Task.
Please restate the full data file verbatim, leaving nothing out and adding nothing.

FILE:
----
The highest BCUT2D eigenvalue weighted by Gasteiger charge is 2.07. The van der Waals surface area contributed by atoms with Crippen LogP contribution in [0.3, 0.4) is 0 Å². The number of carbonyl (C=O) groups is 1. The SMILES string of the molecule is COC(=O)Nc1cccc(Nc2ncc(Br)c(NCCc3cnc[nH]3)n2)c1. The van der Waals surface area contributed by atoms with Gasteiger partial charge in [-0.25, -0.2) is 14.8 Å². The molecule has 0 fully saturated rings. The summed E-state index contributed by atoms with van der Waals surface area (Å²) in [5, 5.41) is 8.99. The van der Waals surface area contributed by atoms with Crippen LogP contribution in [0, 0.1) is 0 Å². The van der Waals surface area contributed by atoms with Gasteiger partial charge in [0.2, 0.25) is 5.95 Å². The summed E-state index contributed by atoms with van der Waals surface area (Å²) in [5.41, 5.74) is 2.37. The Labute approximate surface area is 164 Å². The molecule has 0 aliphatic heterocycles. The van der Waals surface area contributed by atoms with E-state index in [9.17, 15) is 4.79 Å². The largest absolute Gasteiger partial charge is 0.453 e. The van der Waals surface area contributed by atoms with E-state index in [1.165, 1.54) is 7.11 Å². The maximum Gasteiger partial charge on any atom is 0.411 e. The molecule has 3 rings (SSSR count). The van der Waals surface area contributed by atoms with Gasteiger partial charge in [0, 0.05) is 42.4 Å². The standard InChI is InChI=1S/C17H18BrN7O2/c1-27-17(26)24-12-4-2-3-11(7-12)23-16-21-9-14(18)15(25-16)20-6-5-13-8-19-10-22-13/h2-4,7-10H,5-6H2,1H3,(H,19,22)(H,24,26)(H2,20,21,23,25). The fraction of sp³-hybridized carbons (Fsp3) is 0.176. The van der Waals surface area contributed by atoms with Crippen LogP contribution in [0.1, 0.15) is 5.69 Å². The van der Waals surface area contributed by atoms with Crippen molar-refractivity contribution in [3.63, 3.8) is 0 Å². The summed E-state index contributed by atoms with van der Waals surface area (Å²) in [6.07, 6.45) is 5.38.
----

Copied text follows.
The highest BCUT2D eigenvalue weighted by Gasteiger charge is 2.07. The van der Waals surface area contributed by atoms with Crippen LogP contribution in [0.3, 0.4) is 0 Å². The number of carbonyl (C=O) groups is 1. The SMILES string of the molecule is COC(=O)Nc1cccc(Nc2ncc(Br)c(NCCc3cnc[nH]3)n2)c1. The van der Waals surface area contributed by atoms with Gasteiger partial charge in [-0.25, -0.2) is 14.8 Å². The molecule has 0 fully saturated rings. The summed E-state index contributed by atoms with van der Waals surface area (Å²) in [5, 5.41) is 8.99. The van der Waals surface area contributed by atoms with Crippen LogP contribution in [0, 0.1) is 0 Å². The van der Waals surface area contributed by atoms with Gasteiger partial charge in [0.2, 0.25) is 5.95 Å². The summed E-state index contributed by atoms with van der Waals surface area (Å²) in [5.41, 5.74) is 2.37. The Labute approximate surface area is 164 Å². The molecule has 0 aliphatic heterocycles. The van der Waals surface area contributed by atoms with E-state index in [9.17, 15) is 4.79 Å². The largest absolute Gasteiger partial charge is 0.453 e. The van der Waals surface area contributed by atoms with E-state index in [1.165, 1.54) is 7.11 Å². The maximum Gasteiger partial charge on any atom is 0.411 e. The molecule has 3 rings (SSSR count). The van der Waals surface area contributed by atoms with Gasteiger partial charge in [0, 0.05) is 42.4 Å². The standard InChI is InChI=1S/C17H18BrN7O2/c1-27-17(26)24-12-4-2-3-11(7-12)23-16-21-9-14(18)15(25-16)20-6-5-13-8-19-10-22-13/h2-4,7-10H,5-6H2,1H3,(H,19,22)(H,24,26)(H2,20,21,23,25). The fraction of sp³-hybridized carbons (Fsp3) is 0.176. The van der Waals surface area contributed by atoms with Crippen LogP contribution in [0.1, 0.15) is 5.69 Å². The van der Waals surface area contributed by atoms with Crippen molar-refractivity contribution in [3.63, 3.8) is 0 Å². The summed E-state index contributed by atoms with van der Waals surface area (Å²) in [6.07, 6.45) is 5.38.